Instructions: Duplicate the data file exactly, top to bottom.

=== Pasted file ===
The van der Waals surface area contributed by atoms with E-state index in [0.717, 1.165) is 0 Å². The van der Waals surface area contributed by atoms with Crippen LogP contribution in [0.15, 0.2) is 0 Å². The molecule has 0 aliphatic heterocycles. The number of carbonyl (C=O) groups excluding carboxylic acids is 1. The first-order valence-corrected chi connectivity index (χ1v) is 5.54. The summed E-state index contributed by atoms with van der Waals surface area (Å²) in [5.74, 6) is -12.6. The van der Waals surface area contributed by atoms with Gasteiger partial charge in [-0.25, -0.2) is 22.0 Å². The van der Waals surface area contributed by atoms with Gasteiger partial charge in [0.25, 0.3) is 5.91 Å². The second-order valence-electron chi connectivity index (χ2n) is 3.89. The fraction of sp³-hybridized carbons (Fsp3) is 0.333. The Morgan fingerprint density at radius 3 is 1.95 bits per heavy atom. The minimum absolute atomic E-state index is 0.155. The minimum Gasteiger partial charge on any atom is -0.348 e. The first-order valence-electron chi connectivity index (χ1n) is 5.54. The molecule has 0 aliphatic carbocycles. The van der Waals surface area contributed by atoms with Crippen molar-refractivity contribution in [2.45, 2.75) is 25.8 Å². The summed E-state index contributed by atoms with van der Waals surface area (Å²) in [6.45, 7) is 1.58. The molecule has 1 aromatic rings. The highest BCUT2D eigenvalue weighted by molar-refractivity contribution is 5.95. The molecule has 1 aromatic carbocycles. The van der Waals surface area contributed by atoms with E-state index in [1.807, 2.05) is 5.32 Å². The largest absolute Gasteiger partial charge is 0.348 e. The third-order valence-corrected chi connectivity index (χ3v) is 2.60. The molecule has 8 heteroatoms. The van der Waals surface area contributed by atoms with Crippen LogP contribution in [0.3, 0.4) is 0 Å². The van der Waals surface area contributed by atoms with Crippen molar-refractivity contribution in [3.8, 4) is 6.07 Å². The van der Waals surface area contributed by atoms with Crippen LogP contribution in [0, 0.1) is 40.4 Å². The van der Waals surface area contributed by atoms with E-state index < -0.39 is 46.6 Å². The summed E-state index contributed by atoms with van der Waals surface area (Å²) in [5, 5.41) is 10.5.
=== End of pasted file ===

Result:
The van der Waals surface area contributed by atoms with E-state index in [0.717, 1.165) is 0 Å². The van der Waals surface area contributed by atoms with Crippen LogP contribution in [0.15, 0.2) is 0 Å². The molecule has 0 aliphatic heterocycles. The number of carbonyl (C=O) groups excluding carboxylic acids is 1. The first-order valence-corrected chi connectivity index (χ1v) is 5.54. The summed E-state index contributed by atoms with van der Waals surface area (Å²) in [5.74, 6) is -12.6. The van der Waals surface area contributed by atoms with Gasteiger partial charge in [-0.25, -0.2) is 22.0 Å². The van der Waals surface area contributed by atoms with Gasteiger partial charge in [0.25, 0.3) is 5.91 Å². The second-order valence-electron chi connectivity index (χ2n) is 3.89. The fraction of sp³-hybridized carbons (Fsp3) is 0.333. The Morgan fingerprint density at radius 3 is 1.95 bits per heavy atom. The minimum absolute atomic E-state index is 0.155. The minimum Gasteiger partial charge on any atom is -0.348 e. The first-order valence-electron chi connectivity index (χ1n) is 5.54. The molecule has 0 aliphatic carbocycles. The van der Waals surface area contributed by atoms with Crippen molar-refractivity contribution in [2.45, 2.75) is 25.8 Å². The summed E-state index contributed by atoms with van der Waals surface area (Å²) in [6.45, 7) is 1.58. The molecule has 1 aromatic rings. The highest BCUT2D eigenvalue weighted by molar-refractivity contribution is 5.95. The molecule has 1 aromatic carbocycles. The van der Waals surface area contributed by atoms with E-state index in [1.807, 2.05) is 5.32 Å². The largest absolute Gasteiger partial charge is 0.348 e. The third-order valence-corrected chi connectivity index (χ3v) is 2.60. The molecule has 8 heteroatoms. The van der Waals surface area contributed by atoms with Crippen LogP contribution in [0.3, 0.4) is 0 Å². The van der Waals surface area contributed by atoms with Crippen molar-refractivity contribution in [3.8, 4) is 6.07 Å². The van der Waals surface area contributed by atoms with Crippen LogP contribution in [0, 0.1) is 40.4 Å². The van der Waals surface area contributed by atoms with E-state index < -0.39 is 46.6 Å². The summed E-state index contributed by atoms with van der Waals surface area (Å²) in [5, 5.41) is 10.5.